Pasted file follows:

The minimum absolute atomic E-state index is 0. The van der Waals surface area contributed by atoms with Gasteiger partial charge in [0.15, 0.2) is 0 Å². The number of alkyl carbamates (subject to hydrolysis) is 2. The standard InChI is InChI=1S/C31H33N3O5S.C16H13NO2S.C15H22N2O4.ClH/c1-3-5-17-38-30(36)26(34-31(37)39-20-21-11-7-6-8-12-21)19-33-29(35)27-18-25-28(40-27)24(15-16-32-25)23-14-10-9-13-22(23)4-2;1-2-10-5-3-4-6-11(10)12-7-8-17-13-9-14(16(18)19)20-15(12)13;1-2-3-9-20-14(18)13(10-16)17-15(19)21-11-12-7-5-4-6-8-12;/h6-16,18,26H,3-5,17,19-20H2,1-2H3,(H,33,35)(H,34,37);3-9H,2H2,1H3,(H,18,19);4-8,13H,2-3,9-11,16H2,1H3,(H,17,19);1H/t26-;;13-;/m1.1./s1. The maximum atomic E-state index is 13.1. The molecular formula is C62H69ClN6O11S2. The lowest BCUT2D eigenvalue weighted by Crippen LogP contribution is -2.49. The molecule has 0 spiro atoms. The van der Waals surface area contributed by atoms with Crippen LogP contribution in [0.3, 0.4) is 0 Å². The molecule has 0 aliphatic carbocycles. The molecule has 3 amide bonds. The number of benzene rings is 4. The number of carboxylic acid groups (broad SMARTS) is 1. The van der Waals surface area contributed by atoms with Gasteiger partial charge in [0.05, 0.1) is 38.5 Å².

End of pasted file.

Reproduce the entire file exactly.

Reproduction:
The minimum absolute atomic E-state index is 0. The van der Waals surface area contributed by atoms with Gasteiger partial charge in [0.15, 0.2) is 0 Å². The number of alkyl carbamates (subject to hydrolysis) is 2. The standard InChI is InChI=1S/C31H33N3O5S.C16H13NO2S.C15H22N2O4.ClH/c1-3-5-17-38-30(36)26(34-31(37)39-20-21-11-7-6-8-12-21)19-33-29(35)27-18-25-28(40-27)24(15-16-32-25)23-14-10-9-13-22(23)4-2;1-2-10-5-3-4-6-11(10)12-7-8-17-13-9-14(16(18)19)20-15(12)13;1-2-3-9-20-14(18)13(10-16)17-15(19)21-11-12-7-5-4-6-8-12;/h6-16,18,26H,3-5,17,19-20H2,1-2H3,(H,33,35)(H,34,37);3-9H,2H2,1H3,(H,18,19);4-8,13H,2-3,9-11,16H2,1H3,(H,17,19);1H/t26-;;13-;/m1.1./s1. The maximum atomic E-state index is 13.1. The molecular formula is C62H69ClN6O11S2. The lowest BCUT2D eigenvalue weighted by Crippen LogP contribution is -2.49. The molecule has 0 spiro atoms. The van der Waals surface area contributed by atoms with Crippen LogP contribution in [0.3, 0.4) is 0 Å². The molecule has 0 aliphatic carbocycles. The molecule has 3 amide bonds. The number of benzene rings is 4. The number of carboxylic acid groups (broad SMARTS) is 1. The van der Waals surface area contributed by atoms with Gasteiger partial charge in [0.05, 0.1) is 38.5 Å².